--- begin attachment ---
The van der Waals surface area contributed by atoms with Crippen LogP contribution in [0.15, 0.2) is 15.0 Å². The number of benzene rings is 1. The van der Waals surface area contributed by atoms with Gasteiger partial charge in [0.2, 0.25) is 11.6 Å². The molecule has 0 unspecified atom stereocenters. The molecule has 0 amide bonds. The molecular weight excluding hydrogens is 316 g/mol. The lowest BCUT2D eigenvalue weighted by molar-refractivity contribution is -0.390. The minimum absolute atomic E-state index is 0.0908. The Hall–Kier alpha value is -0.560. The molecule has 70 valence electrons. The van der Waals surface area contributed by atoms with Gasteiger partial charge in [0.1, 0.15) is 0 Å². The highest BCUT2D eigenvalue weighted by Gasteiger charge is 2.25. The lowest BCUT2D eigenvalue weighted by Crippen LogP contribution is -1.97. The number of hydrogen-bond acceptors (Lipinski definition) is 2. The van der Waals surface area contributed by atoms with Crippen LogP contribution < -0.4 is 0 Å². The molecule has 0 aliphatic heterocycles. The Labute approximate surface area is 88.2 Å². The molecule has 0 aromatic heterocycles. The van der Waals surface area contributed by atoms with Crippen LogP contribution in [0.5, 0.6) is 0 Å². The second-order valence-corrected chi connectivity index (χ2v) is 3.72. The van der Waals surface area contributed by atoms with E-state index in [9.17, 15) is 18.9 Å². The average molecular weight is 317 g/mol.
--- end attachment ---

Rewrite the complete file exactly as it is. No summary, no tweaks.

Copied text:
The van der Waals surface area contributed by atoms with Crippen LogP contribution in [0.15, 0.2) is 15.0 Å². The number of benzene rings is 1. The van der Waals surface area contributed by atoms with Gasteiger partial charge in [0.2, 0.25) is 11.6 Å². The molecule has 0 unspecified atom stereocenters. The molecule has 0 amide bonds. The molecular weight excluding hydrogens is 316 g/mol. The lowest BCUT2D eigenvalue weighted by molar-refractivity contribution is -0.390. The minimum absolute atomic E-state index is 0.0908. The Hall–Kier alpha value is -0.560. The molecule has 70 valence electrons. The van der Waals surface area contributed by atoms with Gasteiger partial charge in [0.1, 0.15) is 0 Å². The highest BCUT2D eigenvalue weighted by Gasteiger charge is 2.25. The lowest BCUT2D eigenvalue weighted by Crippen LogP contribution is -1.97. The number of hydrogen-bond acceptors (Lipinski definition) is 2. The van der Waals surface area contributed by atoms with Crippen LogP contribution < -0.4 is 0 Å². The molecule has 0 aliphatic heterocycles. The Labute approximate surface area is 88.2 Å². The molecule has 0 aromatic heterocycles. The van der Waals surface area contributed by atoms with Crippen LogP contribution in [0.5, 0.6) is 0 Å². The second-order valence-corrected chi connectivity index (χ2v) is 3.72. The van der Waals surface area contributed by atoms with E-state index in [9.17, 15) is 18.9 Å². The average molecular weight is 317 g/mol.